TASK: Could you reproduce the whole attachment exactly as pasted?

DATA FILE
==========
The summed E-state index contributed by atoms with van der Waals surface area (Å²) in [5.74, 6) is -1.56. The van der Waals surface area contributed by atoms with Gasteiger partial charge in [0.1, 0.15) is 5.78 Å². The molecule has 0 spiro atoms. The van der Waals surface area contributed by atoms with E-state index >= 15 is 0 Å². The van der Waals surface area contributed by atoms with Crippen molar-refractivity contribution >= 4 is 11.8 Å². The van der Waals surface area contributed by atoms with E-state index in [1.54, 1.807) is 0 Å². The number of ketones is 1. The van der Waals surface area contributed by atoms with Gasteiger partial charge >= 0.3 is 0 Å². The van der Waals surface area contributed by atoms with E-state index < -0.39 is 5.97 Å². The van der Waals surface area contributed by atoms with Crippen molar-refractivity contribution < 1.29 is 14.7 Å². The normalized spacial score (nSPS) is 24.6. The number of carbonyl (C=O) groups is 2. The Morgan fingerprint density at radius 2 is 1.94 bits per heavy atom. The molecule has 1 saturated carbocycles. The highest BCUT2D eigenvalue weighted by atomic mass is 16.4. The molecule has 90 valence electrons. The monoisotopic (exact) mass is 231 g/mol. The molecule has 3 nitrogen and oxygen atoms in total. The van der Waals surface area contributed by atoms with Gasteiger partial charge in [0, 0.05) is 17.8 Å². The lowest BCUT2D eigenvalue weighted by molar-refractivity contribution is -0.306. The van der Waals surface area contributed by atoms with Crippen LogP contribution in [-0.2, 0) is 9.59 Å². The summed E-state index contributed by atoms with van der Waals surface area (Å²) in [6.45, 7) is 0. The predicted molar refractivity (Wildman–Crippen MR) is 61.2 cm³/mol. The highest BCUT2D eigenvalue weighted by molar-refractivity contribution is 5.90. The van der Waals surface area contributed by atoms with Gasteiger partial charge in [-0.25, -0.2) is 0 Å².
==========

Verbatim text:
The summed E-state index contributed by atoms with van der Waals surface area (Å²) in [5.74, 6) is -1.56. The van der Waals surface area contributed by atoms with Gasteiger partial charge in [0.1, 0.15) is 5.78 Å². The molecule has 0 spiro atoms. The van der Waals surface area contributed by atoms with E-state index >= 15 is 0 Å². The van der Waals surface area contributed by atoms with Crippen molar-refractivity contribution >= 4 is 11.8 Å². The van der Waals surface area contributed by atoms with E-state index in [1.54, 1.807) is 0 Å². The number of ketones is 1. The van der Waals surface area contributed by atoms with Gasteiger partial charge >= 0.3 is 0 Å². The van der Waals surface area contributed by atoms with E-state index < -0.39 is 5.97 Å². The van der Waals surface area contributed by atoms with Crippen molar-refractivity contribution < 1.29 is 14.7 Å². The normalized spacial score (nSPS) is 24.6. The number of carbonyl (C=O) groups is 2. The Morgan fingerprint density at radius 2 is 1.94 bits per heavy atom. The molecule has 1 saturated carbocycles. The highest BCUT2D eigenvalue weighted by atomic mass is 16.4. The molecule has 90 valence electrons. The monoisotopic (exact) mass is 231 g/mol. The molecule has 3 nitrogen and oxygen atoms in total. The van der Waals surface area contributed by atoms with Gasteiger partial charge in [0, 0.05) is 17.8 Å². The lowest BCUT2D eigenvalue weighted by molar-refractivity contribution is -0.306. The van der Waals surface area contributed by atoms with Crippen LogP contribution in [-0.2, 0) is 9.59 Å². The summed E-state index contributed by atoms with van der Waals surface area (Å²) in [6.45, 7) is 0. The predicted molar refractivity (Wildman–Crippen MR) is 61.2 cm³/mol. The highest BCUT2D eigenvalue weighted by molar-refractivity contribution is 5.90. The van der Waals surface area contributed by atoms with Gasteiger partial charge in [-0.25, -0.2) is 0 Å².